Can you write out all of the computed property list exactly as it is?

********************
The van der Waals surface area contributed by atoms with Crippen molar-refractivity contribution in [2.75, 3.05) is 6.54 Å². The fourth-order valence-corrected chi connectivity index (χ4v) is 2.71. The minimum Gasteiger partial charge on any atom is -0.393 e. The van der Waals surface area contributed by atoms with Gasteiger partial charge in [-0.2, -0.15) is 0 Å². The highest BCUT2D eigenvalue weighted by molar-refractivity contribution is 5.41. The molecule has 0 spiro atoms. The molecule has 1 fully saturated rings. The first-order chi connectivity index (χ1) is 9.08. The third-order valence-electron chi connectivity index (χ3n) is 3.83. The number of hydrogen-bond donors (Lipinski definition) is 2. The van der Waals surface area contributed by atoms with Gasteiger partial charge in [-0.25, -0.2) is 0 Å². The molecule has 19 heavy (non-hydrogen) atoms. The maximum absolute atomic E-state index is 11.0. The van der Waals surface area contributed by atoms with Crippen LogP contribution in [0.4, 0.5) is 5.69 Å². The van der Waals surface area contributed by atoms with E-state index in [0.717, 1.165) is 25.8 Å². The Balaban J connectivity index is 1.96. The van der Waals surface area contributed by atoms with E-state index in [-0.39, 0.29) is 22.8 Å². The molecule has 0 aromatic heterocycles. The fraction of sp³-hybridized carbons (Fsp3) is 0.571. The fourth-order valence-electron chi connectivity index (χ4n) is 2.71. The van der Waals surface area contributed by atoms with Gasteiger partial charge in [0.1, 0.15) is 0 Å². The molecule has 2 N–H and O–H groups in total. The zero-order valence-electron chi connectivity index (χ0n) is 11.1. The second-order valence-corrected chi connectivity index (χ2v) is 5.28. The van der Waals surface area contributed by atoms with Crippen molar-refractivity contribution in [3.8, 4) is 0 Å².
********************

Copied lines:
The van der Waals surface area contributed by atoms with Crippen molar-refractivity contribution in [2.75, 3.05) is 6.54 Å². The fourth-order valence-corrected chi connectivity index (χ4v) is 2.71. The minimum Gasteiger partial charge on any atom is -0.393 e. The van der Waals surface area contributed by atoms with Gasteiger partial charge in [-0.2, -0.15) is 0 Å². The highest BCUT2D eigenvalue weighted by molar-refractivity contribution is 5.41. The molecule has 0 spiro atoms. The molecule has 1 fully saturated rings. The first-order chi connectivity index (χ1) is 9.08. The third-order valence-electron chi connectivity index (χ3n) is 3.83. The number of hydrogen-bond donors (Lipinski definition) is 2. The van der Waals surface area contributed by atoms with Gasteiger partial charge in [-0.25, -0.2) is 0 Å². The molecule has 19 heavy (non-hydrogen) atoms. The maximum absolute atomic E-state index is 11.0. The van der Waals surface area contributed by atoms with Crippen LogP contribution in [0.4, 0.5) is 5.69 Å². The van der Waals surface area contributed by atoms with E-state index in [0.717, 1.165) is 25.8 Å². The Balaban J connectivity index is 1.96. The van der Waals surface area contributed by atoms with E-state index in [-0.39, 0.29) is 22.8 Å². The molecule has 0 aromatic heterocycles. The fraction of sp³-hybridized carbons (Fsp3) is 0.571. The fourth-order valence-electron chi connectivity index (χ4n) is 2.71. The van der Waals surface area contributed by atoms with Gasteiger partial charge in [0.1, 0.15) is 0 Å². The molecule has 2 N–H and O–H groups in total. The zero-order valence-electron chi connectivity index (χ0n) is 11.1. The second-order valence-corrected chi connectivity index (χ2v) is 5.28. The van der Waals surface area contributed by atoms with Crippen molar-refractivity contribution in [3.8, 4) is 0 Å².